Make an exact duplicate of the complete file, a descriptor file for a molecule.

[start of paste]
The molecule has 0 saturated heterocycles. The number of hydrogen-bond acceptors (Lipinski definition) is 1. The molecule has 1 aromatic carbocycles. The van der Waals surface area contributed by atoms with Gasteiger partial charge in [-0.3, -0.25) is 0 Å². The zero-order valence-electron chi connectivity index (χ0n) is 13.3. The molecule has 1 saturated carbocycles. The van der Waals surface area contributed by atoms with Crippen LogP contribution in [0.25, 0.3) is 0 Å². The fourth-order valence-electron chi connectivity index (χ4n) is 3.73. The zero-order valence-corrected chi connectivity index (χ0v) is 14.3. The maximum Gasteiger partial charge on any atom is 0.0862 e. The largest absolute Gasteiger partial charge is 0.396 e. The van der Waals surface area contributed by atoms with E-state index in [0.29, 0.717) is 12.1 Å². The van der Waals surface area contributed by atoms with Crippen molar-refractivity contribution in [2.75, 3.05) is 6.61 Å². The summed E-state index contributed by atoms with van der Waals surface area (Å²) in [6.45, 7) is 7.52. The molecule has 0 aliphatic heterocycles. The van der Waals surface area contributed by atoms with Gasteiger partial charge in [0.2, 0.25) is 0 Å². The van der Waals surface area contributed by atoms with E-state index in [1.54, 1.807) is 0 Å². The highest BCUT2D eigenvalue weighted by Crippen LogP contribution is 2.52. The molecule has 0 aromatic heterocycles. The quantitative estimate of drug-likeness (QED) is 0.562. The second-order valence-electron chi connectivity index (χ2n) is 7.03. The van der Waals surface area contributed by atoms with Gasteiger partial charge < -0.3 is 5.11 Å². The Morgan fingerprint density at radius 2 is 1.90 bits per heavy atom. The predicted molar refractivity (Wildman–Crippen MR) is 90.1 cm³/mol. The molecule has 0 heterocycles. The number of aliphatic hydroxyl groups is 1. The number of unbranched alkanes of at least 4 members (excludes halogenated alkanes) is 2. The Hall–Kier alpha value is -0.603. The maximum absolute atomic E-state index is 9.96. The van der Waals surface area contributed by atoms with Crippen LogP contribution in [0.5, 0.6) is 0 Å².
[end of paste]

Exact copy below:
The molecule has 0 saturated heterocycles. The number of hydrogen-bond acceptors (Lipinski definition) is 1. The molecule has 1 aromatic carbocycles. The van der Waals surface area contributed by atoms with Gasteiger partial charge in [-0.3, -0.25) is 0 Å². The zero-order valence-electron chi connectivity index (χ0n) is 13.3. The molecule has 1 saturated carbocycles. The van der Waals surface area contributed by atoms with Crippen LogP contribution in [0.25, 0.3) is 0 Å². The fourth-order valence-electron chi connectivity index (χ4n) is 3.73. The zero-order valence-corrected chi connectivity index (χ0v) is 14.3. The maximum Gasteiger partial charge on any atom is 0.0862 e. The largest absolute Gasteiger partial charge is 0.396 e. The van der Waals surface area contributed by atoms with E-state index in [0.29, 0.717) is 12.1 Å². The van der Waals surface area contributed by atoms with Crippen molar-refractivity contribution in [2.75, 3.05) is 6.61 Å². The summed E-state index contributed by atoms with van der Waals surface area (Å²) in [6.45, 7) is 7.52. The molecule has 0 aliphatic heterocycles. The van der Waals surface area contributed by atoms with Gasteiger partial charge in [0.2, 0.25) is 0 Å². The van der Waals surface area contributed by atoms with E-state index in [1.54, 1.807) is 0 Å². The highest BCUT2D eigenvalue weighted by Crippen LogP contribution is 2.52. The molecule has 0 aromatic heterocycles. The quantitative estimate of drug-likeness (QED) is 0.562. The second-order valence-electron chi connectivity index (χ2n) is 7.03. The van der Waals surface area contributed by atoms with Gasteiger partial charge < -0.3 is 5.11 Å². The Morgan fingerprint density at radius 2 is 1.90 bits per heavy atom. The predicted molar refractivity (Wildman–Crippen MR) is 90.1 cm³/mol. The molecule has 0 heterocycles. The number of aliphatic hydroxyl groups is 1. The number of unbranched alkanes of at least 4 members (excludes halogenated alkanes) is 2. The Hall–Kier alpha value is -0.603. The maximum absolute atomic E-state index is 9.96. The van der Waals surface area contributed by atoms with Crippen LogP contribution in [0.5, 0.6) is 0 Å².